Welcome to Lady T's Etiquette Blog
Thanks for stopping by Lady T's Etiquette Blog. As a family girl and etiquette expert, I've learned the benefits of integrating etiquette into daily life...and now I want to share these discoveries with you.
From building rapport to strengthening the mother/daughter relationship, learn how the rules of etiquette integrated into your personal and professional life leads to success.
Log on daily to gain valuable etiquette tips, read insightful articles written by the nation's leading etiquette experts or leave a comment.
Friday, December 16, 2011
Poise is the way you carry yourself. If one walks into a room gliding like a gazelle, others say, "oh, she has a certain class about her." The truth is, she probably has posture. You see, poise begins with posture. Do you have good posture? Click on the following link, http://www.ergonomics-info.com/posture-photo.html and check out the best way to begin to put your best foot forward.
Tuesday, December 13, 2011
Getting Out of Tricky Holiday Situations
During the holidays, creating a home that is warm and inviting is crucial for the comfort of your guests and for the retention of your reputation. Sometimes however, things can go sideways and steps have to be taken to salvage a good time for all. Here are questions submitted to Lady T regarding how to recover from holiday disasters.
1. My husband's ex-wife wants to attend the family dinner with her kids. She's away from home and has no one locally she can visit, but I don't want her there. What should I do?
You must remember the most important part of your question. The "ex-wife" wants to visit. You're the woman your husband has chosen to spend his life with and as long as she doesn't make a habit of crashing your family get together's, there's nothing wrong with being the bigger person and welcoming her to your lovely home.
2. My boss re-gifted me a gift she received during an earlier gift exchange. Should I confront her about it? If someone re-gifts you something with your knowledge, graciously accept the gift and thank the person for it. It's not worth being insubordinate.
3. My daughter has a friend whom I know is struggling financially. We want to buy her and her family gifts, but I don't know how to approach it. What should I do? If you have a rapport with the family, let the mother know you all are participating in a gift exchange and let them know you have been selected as their secret Santa. Get a list and proceed to blessing.
4. I promised to help my siblings pay for a gift but I don't have the money to help now. Should I tell let them buy the fit anyway? Once you realize you won't be able to help, call immediately and let the person know who arranged the payment. Once you do get the money, it's always nice to give what you said you would.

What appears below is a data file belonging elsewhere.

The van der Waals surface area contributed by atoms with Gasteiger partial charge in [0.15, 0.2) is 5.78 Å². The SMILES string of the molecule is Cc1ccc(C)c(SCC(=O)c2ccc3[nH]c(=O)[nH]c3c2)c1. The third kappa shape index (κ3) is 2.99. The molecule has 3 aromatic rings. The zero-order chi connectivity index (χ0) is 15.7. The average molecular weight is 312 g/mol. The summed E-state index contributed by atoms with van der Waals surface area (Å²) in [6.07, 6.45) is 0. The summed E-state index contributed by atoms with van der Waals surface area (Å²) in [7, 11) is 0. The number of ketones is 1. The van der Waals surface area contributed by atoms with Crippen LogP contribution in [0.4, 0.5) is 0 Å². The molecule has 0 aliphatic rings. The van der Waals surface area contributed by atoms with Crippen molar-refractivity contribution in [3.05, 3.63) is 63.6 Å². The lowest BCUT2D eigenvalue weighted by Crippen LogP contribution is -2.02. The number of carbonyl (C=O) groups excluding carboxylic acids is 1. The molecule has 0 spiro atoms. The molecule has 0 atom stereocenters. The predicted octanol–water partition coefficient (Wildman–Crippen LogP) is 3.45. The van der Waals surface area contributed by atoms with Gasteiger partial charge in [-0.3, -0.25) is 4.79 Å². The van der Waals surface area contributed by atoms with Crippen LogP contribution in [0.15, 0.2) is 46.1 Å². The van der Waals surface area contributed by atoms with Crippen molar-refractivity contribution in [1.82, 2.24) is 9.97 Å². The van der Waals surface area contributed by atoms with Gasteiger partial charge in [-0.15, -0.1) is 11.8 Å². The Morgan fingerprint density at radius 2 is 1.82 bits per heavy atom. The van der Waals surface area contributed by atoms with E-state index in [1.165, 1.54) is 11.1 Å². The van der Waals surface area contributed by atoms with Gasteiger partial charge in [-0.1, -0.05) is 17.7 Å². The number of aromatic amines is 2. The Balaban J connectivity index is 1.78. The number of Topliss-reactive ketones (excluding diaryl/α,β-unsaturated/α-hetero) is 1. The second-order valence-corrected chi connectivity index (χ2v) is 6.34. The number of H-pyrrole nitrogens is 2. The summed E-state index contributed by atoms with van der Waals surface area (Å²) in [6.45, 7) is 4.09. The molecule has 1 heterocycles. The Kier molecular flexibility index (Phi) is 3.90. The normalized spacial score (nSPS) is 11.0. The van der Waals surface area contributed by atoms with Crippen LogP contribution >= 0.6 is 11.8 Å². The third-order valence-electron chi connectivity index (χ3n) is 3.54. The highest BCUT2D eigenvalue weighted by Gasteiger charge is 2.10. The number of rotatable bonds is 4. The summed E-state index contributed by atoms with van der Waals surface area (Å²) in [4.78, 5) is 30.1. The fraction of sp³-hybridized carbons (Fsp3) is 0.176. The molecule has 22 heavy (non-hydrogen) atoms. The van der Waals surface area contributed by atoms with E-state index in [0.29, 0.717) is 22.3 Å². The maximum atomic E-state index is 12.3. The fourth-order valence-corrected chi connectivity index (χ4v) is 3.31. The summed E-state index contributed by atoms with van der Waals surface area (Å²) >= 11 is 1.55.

5. I don't have enough money to travel home for the holidays but my family keeps asking me if I'm coming home. If you know early in the year you will be unable to attend, let the family know early as possible. This may give them time to make some arrangements to help you.
Are you facing some holiday situations you're not sure how to handle? Ask Lady T.
Monday, December 12, 2011
10 Tips to Stronger Relationships During the Holidays
For some, the holidays is the best time of the year. For others, "not so much." Don't let the holidays destroy great relationships. The following tips will help you rediscover old friends, and tighten the bonds with the new.
1. Send out a nice card to your network of friends and family.
2. Don't pressure anyone to buy you anything during the holidays.
3. Forget about old slights, and past indiscretions, this is the time of year everyone should be happy.
4. Don't compare what you received from your spouse compared to others.
5. Start shopping early, this will help alleviate the pressure of shopping at the last moment.
6. Pick up the phone and call old friends and loved ones. Reaching out during this time of the year is very important.
7. Buy a gift for someone random. Did you pick a name from the "Angel Tree?" Reaching out to others by demonstrating the love of God is really what the holidays are all about.
8. Don't apologize for your gift. If someone is truly your friend, or truly loves you, no apology is needed.
9. Take the 12 days of Christmas to text over a nice word to your network to let them know how you really feel about them.
10. Don't work yourself so much during the holidays that you have no time for your spouse. Set aside some time for a "private," gift exchange to keep the fire burning into the new year.